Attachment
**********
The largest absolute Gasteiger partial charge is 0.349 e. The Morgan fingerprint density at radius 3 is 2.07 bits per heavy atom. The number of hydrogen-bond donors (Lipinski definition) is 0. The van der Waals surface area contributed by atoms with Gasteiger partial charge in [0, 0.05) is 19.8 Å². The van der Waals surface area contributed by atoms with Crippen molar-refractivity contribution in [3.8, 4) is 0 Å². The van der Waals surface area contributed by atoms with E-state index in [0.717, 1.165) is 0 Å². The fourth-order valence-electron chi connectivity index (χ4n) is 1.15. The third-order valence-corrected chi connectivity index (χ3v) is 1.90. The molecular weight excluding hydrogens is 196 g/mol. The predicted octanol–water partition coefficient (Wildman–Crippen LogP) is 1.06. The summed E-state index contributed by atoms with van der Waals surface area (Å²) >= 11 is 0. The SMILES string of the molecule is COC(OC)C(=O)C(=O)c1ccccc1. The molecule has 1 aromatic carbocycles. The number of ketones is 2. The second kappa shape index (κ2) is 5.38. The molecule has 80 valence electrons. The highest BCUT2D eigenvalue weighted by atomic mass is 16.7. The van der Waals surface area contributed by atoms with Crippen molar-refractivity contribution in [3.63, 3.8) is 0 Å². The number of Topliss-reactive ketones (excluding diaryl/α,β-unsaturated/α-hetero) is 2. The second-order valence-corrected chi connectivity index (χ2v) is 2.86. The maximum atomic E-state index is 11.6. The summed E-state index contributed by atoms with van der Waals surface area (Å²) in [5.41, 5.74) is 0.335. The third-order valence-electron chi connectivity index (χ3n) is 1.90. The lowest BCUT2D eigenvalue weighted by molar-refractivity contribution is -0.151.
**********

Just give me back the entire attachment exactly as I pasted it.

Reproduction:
The largest absolute Gasteiger partial charge is 0.349 e. The Morgan fingerprint density at radius 3 is 2.07 bits per heavy atom. The number of hydrogen-bond donors (Lipinski definition) is 0. The van der Waals surface area contributed by atoms with Gasteiger partial charge in [0, 0.05) is 19.8 Å². The van der Waals surface area contributed by atoms with Crippen molar-refractivity contribution in [3.8, 4) is 0 Å². The van der Waals surface area contributed by atoms with E-state index in [0.717, 1.165) is 0 Å². The fourth-order valence-electron chi connectivity index (χ4n) is 1.15. The third-order valence-corrected chi connectivity index (χ3v) is 1.90. The molecular weight excluding hydrogens is 196 g/mol. The predicted octanol–water partition coefficient (Wildman–Crippen LogP) is 1.06. The summed E-state index contributed by atoms with van der Waals surface area (Å²) >= 11 is 0. The SMILES string of the molecule is COC(OC)C(=O)C(=O)c1ccccc1. The molecule has 1 aromatic carbocycles. The number of ketones is 2. The second kappa shape index (κ2) is 5.38. The molecule has 80 valence electrons. The highest BCUT2D eigenvalue weighted by atomic mass is 16.7. The van der Waals surface area contributed by atoms with Crippen molar-refractivity contribution in [3.63, 3.8) is 0 Å². The number of Topliss-reactive ketones (excluding diaryl/α,β-unsaturated/α-hetero) is 2. The second-order valence-corrected chi connectivity index (χ2v) is 2.86. The maximum atomic E-state index is 11.6. The summed E-state index contributed by atoms with van der Waals surface area (Å²) in [5.41, 5.74) is 0.335. The third-order valence-electron chi connectivity index (χ3n) is 1.90. The lowest BCUT2D eigenvalue weighted by molar-refractivity contribution is -0.151.